Skip to main content

The Baja Adventure Rig Is Like an Off-Road Apartment on Wheels

Rossmonster Overland The Baja Adventure Truck Camper RV
Image used with permission by copyright holder

Not long ago, truck campers were considered the unloved stepchildren of the RV world. Most were cheap, flimsy, and purely functional, with little thought given to livability and aesthetics. Thanks to a new generation of forward-thinking designers and fabricators, they’ve evolved into something else entirely. Today’s best adventure rigs can travel almost literally anywhere while allowing owners to tote all the comforts and luxuries of home along with them. Enter: Rossmonster Overland’s The Baja adventure rig.

Rossmonster Overland The Baja Adventure Truck Camper
Image used with permission by copyright holder

Colorado-based Rossmonster Overland recently announced the debut of its first-ever truck camper. The customizable rig is built on the buyer’s choice of half-ton, three-quarter-ton, or one-ton chassis with a custom lightweight aluminum frame. That includes capable American-built options like the Ram 2500, Ford F150 and F250, and the Chevy or GMC 2500 — all 2019 or newer. Owner Ross Williamson said of the design, “We know that many people, including ourselves, prefer to adventure in hard-to-reach places where getting there is part of the experience. As such, we wanted to build a vehicle with the same craftsmanship and dedication to design that we’ve been employing in our van builds for years, but with a bit more capability to explore where others can.”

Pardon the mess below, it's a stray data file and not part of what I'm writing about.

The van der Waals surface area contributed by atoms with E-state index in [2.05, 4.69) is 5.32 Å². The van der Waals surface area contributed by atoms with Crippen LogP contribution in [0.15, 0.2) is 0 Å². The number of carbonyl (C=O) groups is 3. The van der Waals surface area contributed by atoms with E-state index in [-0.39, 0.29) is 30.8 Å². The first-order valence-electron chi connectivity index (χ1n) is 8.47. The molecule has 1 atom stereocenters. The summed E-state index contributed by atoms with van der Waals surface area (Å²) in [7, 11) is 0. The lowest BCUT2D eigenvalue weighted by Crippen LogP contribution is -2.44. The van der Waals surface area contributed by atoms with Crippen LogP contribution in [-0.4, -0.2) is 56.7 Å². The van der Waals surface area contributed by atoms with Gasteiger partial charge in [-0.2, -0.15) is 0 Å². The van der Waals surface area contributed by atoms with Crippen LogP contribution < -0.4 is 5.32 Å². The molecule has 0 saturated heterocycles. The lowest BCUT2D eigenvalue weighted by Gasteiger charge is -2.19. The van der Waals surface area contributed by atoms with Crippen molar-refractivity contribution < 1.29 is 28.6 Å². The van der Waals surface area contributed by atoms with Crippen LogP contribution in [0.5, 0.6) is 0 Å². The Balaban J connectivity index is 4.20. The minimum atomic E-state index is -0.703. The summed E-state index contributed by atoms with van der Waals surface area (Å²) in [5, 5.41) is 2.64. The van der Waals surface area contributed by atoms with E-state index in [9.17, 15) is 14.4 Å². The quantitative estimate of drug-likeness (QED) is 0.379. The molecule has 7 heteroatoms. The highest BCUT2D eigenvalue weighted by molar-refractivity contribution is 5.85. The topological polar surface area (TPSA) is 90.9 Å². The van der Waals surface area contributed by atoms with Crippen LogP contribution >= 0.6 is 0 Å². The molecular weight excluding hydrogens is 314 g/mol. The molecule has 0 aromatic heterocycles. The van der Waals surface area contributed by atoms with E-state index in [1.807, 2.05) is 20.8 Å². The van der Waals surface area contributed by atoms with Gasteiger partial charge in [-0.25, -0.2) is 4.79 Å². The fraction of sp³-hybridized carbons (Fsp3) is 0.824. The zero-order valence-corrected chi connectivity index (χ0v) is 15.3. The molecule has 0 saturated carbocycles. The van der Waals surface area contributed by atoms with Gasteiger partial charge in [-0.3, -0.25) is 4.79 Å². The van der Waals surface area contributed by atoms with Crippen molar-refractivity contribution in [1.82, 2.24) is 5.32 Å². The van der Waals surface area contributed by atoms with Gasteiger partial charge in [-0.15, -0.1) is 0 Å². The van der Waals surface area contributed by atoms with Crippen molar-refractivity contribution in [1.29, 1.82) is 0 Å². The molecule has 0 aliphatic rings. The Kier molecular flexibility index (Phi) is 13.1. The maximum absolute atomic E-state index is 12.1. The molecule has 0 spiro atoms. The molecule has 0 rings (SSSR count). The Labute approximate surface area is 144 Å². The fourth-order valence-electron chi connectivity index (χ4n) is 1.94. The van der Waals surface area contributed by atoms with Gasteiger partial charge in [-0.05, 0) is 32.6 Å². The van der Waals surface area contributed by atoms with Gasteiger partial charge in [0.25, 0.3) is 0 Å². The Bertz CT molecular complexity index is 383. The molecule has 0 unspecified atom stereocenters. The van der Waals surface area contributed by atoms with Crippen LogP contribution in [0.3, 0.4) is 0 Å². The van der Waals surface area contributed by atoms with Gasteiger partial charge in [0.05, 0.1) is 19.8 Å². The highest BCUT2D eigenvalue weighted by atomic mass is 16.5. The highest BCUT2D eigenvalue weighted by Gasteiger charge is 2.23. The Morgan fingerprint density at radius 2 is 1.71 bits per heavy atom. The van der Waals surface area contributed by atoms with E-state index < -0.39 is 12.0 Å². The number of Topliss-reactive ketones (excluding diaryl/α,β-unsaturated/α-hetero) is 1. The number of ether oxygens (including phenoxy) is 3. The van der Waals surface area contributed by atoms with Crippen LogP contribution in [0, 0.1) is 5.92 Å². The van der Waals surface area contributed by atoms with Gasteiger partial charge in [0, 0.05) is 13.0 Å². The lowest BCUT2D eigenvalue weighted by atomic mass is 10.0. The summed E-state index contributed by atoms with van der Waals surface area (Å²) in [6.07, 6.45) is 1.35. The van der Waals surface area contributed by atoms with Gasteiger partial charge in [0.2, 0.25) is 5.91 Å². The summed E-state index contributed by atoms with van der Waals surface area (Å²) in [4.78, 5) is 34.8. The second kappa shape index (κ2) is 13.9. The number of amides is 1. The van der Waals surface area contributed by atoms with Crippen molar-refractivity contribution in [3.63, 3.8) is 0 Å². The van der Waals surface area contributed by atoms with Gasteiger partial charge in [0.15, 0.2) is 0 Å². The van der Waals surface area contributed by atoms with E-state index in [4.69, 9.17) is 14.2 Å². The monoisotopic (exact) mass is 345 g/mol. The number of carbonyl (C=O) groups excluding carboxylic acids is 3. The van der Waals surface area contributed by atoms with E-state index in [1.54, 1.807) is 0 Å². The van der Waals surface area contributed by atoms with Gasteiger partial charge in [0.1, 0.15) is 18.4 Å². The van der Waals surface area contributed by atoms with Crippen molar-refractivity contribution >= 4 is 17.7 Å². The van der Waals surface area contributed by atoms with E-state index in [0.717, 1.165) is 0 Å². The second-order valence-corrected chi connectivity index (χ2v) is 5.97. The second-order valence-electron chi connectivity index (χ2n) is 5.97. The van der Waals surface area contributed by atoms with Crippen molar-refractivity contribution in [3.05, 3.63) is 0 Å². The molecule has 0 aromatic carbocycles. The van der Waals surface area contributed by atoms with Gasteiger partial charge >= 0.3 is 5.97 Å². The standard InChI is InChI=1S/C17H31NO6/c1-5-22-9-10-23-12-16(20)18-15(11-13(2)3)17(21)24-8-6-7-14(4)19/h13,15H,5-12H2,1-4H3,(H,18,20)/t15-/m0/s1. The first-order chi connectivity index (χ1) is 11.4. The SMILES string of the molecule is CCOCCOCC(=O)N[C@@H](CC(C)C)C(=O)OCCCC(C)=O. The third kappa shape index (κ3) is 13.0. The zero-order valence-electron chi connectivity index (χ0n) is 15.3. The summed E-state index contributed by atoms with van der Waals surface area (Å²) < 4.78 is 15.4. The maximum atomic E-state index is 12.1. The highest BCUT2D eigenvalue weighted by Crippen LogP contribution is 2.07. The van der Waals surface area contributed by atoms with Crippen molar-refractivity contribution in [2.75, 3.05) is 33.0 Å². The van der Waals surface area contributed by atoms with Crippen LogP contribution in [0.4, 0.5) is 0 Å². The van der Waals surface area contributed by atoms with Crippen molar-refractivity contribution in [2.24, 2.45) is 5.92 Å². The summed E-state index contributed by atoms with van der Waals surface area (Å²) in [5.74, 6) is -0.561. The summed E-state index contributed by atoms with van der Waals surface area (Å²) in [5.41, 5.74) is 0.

The design centers around a custom composite shell with an actuated topper. The Baja is built from the ground up to go anywhere you want it to. Hardcore off-road-worthy features include an upgraded rear air-bag suspension and 4WD with available front and rear locking differentials. A custom front bumper includes an integrated Warn winch and additional gear storage. Plus, a Baja Designs LED light bar ensures you can get where you’re going long after the sun goes down.

Rossmonster Overland The Baja Adventure Truck Camper Floorplan
Image used with permission by copyright holder